Khloe Kardashian Speaks Out Against People Negatively Commenting On Her Daughter’s Skin Color

GETTY A wax figure of Khloe Kardashian is unveiled at Madame Tussauds Las Vegas at The Venetian Las Vegas on June 26, 2018 in Las Vegas, Nevada.

Reality star Khloe Kardashian took to Twitter to address racist comments being hurled towards her daughter, True on social media. As we know, colorism is alive and well in America, and it’s unfortunate that in this case, a child is the subject of this continued social ill.

The apparel entrepreneur seemed vexed that people continue to comment negatively about her daughter’s skin color, but cowardly remove the evidence as soon as Kardashian responds back.

“I dislike the fact that people are allowed to comment on my daughter’s skin color but as soon as I comment kindly back and praise her for all that she is, the comment gets erased,” she tweeted to her followers.

“If you have the courage to post your nasty criticism, please allow one to defend or comment back.”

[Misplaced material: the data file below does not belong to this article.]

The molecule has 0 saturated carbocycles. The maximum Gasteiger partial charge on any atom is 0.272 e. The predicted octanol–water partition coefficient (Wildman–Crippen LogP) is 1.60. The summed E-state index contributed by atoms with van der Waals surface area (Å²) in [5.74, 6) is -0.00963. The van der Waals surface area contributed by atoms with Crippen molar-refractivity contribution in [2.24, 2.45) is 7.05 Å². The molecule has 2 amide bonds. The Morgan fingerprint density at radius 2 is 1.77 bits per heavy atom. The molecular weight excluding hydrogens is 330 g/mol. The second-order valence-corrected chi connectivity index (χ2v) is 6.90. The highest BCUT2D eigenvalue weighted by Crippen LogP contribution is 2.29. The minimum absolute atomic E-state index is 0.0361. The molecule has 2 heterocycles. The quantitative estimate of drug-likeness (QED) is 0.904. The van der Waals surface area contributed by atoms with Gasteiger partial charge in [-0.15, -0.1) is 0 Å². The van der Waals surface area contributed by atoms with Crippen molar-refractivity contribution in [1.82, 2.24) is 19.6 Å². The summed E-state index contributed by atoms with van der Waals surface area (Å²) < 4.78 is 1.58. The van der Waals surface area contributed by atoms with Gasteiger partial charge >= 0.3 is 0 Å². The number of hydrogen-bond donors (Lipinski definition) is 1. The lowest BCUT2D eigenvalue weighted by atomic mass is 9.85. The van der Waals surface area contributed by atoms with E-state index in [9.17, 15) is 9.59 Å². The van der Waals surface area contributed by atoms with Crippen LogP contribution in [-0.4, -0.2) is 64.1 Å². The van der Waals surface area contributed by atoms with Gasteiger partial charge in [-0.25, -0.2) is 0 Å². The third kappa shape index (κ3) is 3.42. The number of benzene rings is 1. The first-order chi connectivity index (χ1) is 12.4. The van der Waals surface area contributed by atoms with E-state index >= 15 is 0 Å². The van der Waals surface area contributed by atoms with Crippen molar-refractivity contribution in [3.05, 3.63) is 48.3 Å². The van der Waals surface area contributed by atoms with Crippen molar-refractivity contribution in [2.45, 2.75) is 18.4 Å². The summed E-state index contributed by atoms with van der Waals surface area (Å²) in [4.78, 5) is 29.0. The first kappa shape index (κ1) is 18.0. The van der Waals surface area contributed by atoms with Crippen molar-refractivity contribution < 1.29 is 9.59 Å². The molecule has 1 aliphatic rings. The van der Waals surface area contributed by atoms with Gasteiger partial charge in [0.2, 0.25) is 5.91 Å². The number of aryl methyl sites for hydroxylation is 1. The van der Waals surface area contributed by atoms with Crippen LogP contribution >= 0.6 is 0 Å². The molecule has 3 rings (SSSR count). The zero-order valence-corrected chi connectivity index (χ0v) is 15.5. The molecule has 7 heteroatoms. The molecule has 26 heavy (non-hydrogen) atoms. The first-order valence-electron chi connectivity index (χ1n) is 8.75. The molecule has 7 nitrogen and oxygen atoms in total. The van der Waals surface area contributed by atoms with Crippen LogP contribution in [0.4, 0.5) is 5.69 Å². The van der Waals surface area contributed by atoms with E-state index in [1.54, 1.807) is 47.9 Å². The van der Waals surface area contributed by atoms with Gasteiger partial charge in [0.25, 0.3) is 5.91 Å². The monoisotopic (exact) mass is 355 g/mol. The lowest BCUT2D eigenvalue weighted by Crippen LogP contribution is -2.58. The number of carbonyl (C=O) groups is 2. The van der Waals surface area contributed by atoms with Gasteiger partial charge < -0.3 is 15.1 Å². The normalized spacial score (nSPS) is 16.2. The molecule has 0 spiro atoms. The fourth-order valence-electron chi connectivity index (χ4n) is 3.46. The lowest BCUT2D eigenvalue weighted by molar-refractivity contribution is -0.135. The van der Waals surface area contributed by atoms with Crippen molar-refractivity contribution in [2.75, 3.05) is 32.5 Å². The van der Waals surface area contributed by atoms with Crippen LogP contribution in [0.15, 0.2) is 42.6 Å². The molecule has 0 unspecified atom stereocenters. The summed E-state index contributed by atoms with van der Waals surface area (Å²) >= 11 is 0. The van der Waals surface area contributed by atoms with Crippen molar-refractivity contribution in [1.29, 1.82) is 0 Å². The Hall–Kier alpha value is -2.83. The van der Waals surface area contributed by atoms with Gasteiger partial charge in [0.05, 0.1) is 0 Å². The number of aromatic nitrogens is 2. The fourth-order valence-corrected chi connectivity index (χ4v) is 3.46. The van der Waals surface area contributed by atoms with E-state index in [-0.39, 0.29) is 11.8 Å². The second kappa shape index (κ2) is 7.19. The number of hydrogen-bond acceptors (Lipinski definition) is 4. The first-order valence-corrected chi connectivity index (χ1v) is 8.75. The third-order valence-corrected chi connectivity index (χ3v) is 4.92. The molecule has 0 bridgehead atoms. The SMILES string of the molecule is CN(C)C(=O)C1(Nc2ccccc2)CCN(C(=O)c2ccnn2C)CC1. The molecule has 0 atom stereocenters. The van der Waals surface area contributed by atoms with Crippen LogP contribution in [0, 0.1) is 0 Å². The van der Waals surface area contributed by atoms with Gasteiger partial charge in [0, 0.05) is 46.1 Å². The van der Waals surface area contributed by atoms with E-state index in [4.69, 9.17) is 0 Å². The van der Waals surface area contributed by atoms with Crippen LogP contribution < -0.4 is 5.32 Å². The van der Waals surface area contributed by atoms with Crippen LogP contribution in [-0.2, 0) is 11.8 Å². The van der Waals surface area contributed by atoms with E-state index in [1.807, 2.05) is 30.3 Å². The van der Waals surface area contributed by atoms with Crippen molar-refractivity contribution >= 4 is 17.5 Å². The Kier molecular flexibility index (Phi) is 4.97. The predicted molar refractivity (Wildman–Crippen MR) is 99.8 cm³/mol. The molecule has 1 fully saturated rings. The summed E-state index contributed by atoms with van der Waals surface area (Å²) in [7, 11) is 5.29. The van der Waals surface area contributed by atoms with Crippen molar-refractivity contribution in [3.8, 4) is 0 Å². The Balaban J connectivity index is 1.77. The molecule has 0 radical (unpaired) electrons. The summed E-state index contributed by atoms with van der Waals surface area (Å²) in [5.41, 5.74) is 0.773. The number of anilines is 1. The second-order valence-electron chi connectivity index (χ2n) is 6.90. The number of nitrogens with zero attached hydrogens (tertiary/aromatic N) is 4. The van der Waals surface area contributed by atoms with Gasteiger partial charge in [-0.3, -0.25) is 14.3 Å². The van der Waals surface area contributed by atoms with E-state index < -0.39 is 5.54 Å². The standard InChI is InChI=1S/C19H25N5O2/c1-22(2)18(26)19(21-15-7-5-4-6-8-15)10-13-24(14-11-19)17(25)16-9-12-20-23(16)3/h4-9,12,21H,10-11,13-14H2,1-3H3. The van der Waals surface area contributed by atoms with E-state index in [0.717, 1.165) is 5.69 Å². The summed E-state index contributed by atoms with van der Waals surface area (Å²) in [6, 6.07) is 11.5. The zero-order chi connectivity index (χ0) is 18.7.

Continuing, “I truly love educating others and hopefully opening up their minds to a beautiful collective world. But some people are not willing to [accept] anything else then what they know.”

The “Good American” creator went on to say she tries to empathize with people, even if she disagrees with them.

“I try to put myself in their shoes maybe they were brought up in a different type of household then I was. So instead of shaming I try to educate. In our household, we do not see color. We see emotion and action. We see love. We feed off of energy.”

The phrase, “I don’t see color,” is an oft-used misguided stance non Black people use to address racism. Even though it’s meant to convey unity, the sentence can be agitating for POC because 1.) The goal isn’t for anyone to ‘not see color’ (which is impossible unless you have a sight impairment), the goal is to not be treated differently because someone sees your color. 2). Not seeing color, in reality, would actually render someone useless in the fight against racism, because if you can’t see differences, how can you advocate for how people who are different from you are treated?

One commentator supported my sentiments by saying, “To say you don’t see color means you are turning a blind eye to the blatant racism that POC…more specifically Black people face daily.”

It’s clear Khloe still has a lot to learn when it comes to what it means to be an ally to POC, and the mother of a bi-racial child.